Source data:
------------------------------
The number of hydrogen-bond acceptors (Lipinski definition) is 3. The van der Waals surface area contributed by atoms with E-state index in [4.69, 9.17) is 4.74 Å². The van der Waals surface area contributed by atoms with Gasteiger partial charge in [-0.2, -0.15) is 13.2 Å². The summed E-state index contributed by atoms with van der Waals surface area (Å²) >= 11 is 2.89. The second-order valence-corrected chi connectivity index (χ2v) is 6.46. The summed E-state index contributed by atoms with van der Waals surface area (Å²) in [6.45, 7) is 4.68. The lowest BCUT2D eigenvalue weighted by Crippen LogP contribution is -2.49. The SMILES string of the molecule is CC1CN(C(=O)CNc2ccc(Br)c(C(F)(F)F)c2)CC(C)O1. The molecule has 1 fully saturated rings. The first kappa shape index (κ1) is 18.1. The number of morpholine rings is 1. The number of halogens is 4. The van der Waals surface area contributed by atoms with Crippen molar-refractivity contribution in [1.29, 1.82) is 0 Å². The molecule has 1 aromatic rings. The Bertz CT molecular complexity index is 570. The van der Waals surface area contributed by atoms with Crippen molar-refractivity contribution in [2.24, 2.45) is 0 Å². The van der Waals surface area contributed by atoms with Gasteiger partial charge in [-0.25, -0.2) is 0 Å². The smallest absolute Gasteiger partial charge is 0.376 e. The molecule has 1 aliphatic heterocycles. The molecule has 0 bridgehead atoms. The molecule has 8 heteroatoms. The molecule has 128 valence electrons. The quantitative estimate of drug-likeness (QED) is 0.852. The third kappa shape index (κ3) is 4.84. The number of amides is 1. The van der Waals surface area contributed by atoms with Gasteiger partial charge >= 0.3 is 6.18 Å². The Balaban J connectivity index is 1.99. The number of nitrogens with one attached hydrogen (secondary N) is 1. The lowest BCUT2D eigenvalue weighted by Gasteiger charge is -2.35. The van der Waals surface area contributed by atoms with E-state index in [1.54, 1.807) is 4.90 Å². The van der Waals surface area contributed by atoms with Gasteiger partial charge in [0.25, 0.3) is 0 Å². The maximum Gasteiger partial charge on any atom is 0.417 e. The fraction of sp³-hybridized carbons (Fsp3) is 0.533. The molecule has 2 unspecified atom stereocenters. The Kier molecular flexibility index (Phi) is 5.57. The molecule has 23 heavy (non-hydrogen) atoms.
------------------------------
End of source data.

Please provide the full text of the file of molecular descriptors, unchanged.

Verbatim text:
The number of hydrogen-bond acceptors (Lipinski definition) is 3. The van der Waals surface area contributed by atoms with E-state index in [4.69, 9.17) is 4.74 Å². The van der Waals surface area contributed by atoms with Gasteiger partial charge in [-0.2, -0.15) is 13.2 Å². The summed E-state index contributed by atoms with van der Waals surface area (Å²) >= 11 is 2.89. The second-order valence-corrected chi connectivity index (χ2v) is 6.46. The summed E-state index contributed by atoms with van der Waals surface area (Å²) in [6.45, 7) is 4.68. The lowest BCUT2D eigenvalue weighted by Crippen LogP contribution is -2.49. The SMILES string of the molecule is CC1CN(C(=O)CNc2ccc(Br)c(C(F)(F)F)c2)CC(C)O1. The molecule has 1 fully saturated rings. The first kappa shape index (κ1) is 18.1. The number of morpholine rings is 1. The number of halogens is 4. The van der Waals surface area contributed by atoms with Crippen molar-refractivity contribution in [1.29, 1.82) is 0 Å². The molecule has 1 aromatic rings. The Bertz CT molecular complexity index is 570. The van der Waals surface area contributed by atoms with Crippen molar-refractivity contribution in [2.24, 2.45) is 0 Å². The van der Waals surface area contributed by atoms with Gasteiger partial charge in [-0.25, -0.2) is 0 Å². The smallest absolute Gasteiger partial charge is 0.376 e. The molecule has 1 aliphatic heterocycles. The molecule has 0 bridgehead atoms. The molecule has 8 heteroatoms. The molecule has 128 valence electrons. The quantitative estimate of drug-likeness (QED) is 0.852. The third kappa shape index (κ3) is 4.84. The number of amides is 1. The van der Waals surface area contributed by atoms with Gasteiger partial charge >= 0.3 is 6.18 Å². The Balaban J connectivity index is 1.99. The number of nitrogens with one attached hydrogen (secondary N) is 1. The lowest BCUT2D eigenvalue weighted by Gasteiger charge is -2.35. The van der Waals surface area contributed by atoms with E-state index in [1.54, 1.807) is 4.90 Å². The van der Waals surface area contributed by atoms with Gasteiger partial charge in [0.25, 0.3) is 0 Å². The maximum Gasteiger partial charge on any atom is 0.417 e. The fraction of sp³-hybridized carbons (Fsp3) is 0.533. The molecule has 2 unspecified atom stereocenters. The Kier molecular flexibility index (Phi) is 5.57. The molecule has 23 heavy (non-hydrogen) atoms.